Interpreting the Results 

Compare the test results with the acceptable range specified by the manufacturer. Maintaining the standard 32.5% urea concentration is paramount for optimal engine performance, emissions control, and regulation compliance. If the test results show that the urea concentration falls outside the recommended percent, you’ll need to consult a mechanic to flush and replace system parts. 

Maintaining Optimal DEF Temperature

Here are some key points to consider for maintaining the optimal temperature of DEF:

  1. Storage temperature – Store DEF in a cool, dry place between 12°F (-11°C) and 65°F (18.3°C). Temperature spikes above 86°F (30°C)  can reduce the shelf life of DEF. It is important to store DEF where temperatures are adequately regulated to prevent degradation.
  2. Freezing and thawing – DEF has a freezing point of 12°F, but freezing does not affect its quality or performance. When DEF thaws, it returns to its original state without any impact on its effectiveness. However, it is essential to prevent the storage containers from being damaged due to freezing.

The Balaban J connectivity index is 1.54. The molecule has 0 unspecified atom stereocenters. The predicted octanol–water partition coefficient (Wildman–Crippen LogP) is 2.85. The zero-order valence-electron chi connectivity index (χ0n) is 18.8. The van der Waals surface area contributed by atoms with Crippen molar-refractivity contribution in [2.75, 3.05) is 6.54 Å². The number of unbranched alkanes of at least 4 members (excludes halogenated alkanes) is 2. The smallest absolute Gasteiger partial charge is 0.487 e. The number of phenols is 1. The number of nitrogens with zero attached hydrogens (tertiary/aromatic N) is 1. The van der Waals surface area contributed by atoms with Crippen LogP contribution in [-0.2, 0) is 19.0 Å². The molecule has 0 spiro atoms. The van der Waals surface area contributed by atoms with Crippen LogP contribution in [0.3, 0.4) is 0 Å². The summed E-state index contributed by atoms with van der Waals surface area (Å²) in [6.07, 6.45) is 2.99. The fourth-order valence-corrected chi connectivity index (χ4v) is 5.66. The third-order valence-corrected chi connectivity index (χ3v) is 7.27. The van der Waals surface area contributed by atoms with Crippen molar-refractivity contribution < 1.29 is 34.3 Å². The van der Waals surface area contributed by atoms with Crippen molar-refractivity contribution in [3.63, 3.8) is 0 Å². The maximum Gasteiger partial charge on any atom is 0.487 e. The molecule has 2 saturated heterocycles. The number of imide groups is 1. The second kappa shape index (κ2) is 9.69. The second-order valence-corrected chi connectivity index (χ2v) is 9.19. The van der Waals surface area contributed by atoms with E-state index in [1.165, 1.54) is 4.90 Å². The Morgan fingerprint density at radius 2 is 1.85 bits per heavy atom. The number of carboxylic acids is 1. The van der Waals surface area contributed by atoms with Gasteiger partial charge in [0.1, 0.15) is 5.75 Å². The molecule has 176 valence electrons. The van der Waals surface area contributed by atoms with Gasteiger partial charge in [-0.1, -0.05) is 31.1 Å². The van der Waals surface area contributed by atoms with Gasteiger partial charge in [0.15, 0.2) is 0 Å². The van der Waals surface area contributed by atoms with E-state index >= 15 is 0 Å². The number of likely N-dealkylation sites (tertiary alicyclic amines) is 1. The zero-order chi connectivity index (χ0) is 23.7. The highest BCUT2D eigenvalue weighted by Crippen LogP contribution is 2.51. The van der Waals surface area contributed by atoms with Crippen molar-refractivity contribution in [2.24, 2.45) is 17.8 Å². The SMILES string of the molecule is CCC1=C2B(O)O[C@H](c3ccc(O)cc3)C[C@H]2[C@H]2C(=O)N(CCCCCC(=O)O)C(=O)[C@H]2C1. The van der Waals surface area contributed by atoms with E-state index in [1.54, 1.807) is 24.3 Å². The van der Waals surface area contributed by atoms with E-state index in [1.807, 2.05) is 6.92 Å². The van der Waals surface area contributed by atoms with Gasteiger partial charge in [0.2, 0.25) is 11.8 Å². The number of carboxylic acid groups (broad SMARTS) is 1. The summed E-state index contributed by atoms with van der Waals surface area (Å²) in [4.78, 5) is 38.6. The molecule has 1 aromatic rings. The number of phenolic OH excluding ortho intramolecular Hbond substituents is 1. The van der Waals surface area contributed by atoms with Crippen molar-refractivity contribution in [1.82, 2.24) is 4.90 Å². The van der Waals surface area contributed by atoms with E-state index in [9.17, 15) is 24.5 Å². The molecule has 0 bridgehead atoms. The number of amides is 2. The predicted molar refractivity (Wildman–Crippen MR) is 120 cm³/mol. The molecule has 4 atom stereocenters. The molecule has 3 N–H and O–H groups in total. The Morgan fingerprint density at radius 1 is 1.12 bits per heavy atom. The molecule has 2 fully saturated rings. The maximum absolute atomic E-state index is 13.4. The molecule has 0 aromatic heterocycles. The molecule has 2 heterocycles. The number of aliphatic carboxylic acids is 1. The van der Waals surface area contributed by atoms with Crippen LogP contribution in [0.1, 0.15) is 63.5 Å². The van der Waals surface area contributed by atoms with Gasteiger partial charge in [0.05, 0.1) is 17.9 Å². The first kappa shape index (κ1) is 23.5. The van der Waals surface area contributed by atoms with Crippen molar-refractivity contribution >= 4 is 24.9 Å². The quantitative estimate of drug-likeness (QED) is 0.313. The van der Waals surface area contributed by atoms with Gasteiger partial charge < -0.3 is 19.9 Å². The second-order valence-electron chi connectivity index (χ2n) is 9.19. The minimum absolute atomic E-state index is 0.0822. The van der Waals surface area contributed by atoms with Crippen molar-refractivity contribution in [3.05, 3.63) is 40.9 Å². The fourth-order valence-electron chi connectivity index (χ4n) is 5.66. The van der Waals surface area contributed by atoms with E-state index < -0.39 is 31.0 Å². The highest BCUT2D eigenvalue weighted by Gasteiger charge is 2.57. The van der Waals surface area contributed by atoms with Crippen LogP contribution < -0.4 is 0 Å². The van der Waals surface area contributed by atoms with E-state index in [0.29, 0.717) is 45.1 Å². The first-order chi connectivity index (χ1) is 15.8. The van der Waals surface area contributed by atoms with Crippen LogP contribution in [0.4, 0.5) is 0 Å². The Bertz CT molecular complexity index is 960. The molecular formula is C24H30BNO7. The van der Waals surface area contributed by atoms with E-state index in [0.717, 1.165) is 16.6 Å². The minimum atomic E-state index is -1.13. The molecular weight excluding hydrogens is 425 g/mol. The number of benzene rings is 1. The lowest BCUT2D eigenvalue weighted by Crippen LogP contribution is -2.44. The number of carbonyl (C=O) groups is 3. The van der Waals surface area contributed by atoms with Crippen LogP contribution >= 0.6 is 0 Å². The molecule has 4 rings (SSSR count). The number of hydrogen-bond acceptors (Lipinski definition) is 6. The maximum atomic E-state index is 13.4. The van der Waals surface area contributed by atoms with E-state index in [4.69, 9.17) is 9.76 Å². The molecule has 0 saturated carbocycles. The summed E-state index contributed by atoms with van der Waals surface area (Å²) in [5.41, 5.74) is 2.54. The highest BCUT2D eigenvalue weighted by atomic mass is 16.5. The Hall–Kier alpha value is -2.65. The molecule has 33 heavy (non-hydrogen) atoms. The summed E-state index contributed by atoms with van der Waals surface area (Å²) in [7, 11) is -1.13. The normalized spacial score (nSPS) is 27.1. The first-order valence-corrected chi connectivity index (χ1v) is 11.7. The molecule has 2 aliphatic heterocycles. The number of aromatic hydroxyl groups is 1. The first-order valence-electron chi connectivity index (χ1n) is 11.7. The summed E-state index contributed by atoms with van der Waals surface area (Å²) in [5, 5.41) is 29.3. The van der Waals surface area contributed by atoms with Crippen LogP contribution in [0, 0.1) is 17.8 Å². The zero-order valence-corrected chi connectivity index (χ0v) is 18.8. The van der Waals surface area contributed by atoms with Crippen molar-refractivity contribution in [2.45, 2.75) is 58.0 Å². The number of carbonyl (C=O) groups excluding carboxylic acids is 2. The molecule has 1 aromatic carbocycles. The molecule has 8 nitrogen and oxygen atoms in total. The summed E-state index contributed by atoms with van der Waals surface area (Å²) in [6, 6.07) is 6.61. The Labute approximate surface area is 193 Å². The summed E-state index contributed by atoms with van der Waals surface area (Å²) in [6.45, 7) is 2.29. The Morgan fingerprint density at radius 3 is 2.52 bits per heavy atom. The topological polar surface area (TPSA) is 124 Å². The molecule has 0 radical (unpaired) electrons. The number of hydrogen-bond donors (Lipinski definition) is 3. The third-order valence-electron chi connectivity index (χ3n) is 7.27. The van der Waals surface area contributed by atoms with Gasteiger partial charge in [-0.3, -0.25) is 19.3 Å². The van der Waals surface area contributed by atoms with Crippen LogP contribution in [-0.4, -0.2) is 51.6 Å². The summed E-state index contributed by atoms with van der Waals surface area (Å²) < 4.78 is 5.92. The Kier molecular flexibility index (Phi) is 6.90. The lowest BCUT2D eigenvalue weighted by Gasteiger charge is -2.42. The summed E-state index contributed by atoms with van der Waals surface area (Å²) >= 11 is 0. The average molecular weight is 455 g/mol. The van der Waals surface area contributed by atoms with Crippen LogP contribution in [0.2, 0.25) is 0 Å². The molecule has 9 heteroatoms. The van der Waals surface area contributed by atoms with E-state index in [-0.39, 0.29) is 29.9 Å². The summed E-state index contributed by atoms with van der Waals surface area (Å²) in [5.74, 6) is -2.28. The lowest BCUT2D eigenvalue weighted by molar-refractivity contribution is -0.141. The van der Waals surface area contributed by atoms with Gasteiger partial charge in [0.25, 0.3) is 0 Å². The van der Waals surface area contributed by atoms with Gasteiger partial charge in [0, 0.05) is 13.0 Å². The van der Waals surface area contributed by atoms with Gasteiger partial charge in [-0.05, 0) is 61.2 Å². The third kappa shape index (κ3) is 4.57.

3. Avoid extreme temperatures – While high temperatures do not affect the quality or efficiency of DEF, they can accelerate its degradation. So, store DEF within the temperature range of 12°F to 86°F (30°C) to ensure optimal performance.

Follow these guidelines to maintain the optimal temperature of DEF to maximize its shelf life.

Powerblanket Solutions for DEF Fluid

Powerblanket offers DEF storage heaters that prevent freezing and maintain ideal Diesel Exhaust Fluid (DEF) temperatures. These heaters keep DEF at the optimal temperature range to prevent it from freezing. Powerblanket’s DEF storage heaters ensure the DEF does not solidify or crystallize. By maintaining the right temperature, these heaters help preserve the quality and effectiveness of DEF.

The Powerblanket DEF tank heater is the most efficient way to heat and store diesel exhaust fluid. Explore DEF Storage Heaters.

The Powerblanket DEF tank heater is the most efficient and effective way to heat and store diesel exhaust fluid.


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Shelby Thompson

Shelby Thompson is the head of standard product sales for Powerblanket. He has a distinguished military career, having served in both Afghanistan and Iraq. In his time in the Marines, Shelby acquired an impressive skillset that he now uses in his current role. When he's not working, Shelby loves spending time outdoors with his wife, son, and daughter. He is also a semi-keen hunter, fair weather fisherman, and shooter. Unfortunately, Shelby also has something of an unlucky streak when it comes to Fantasy Football at the company.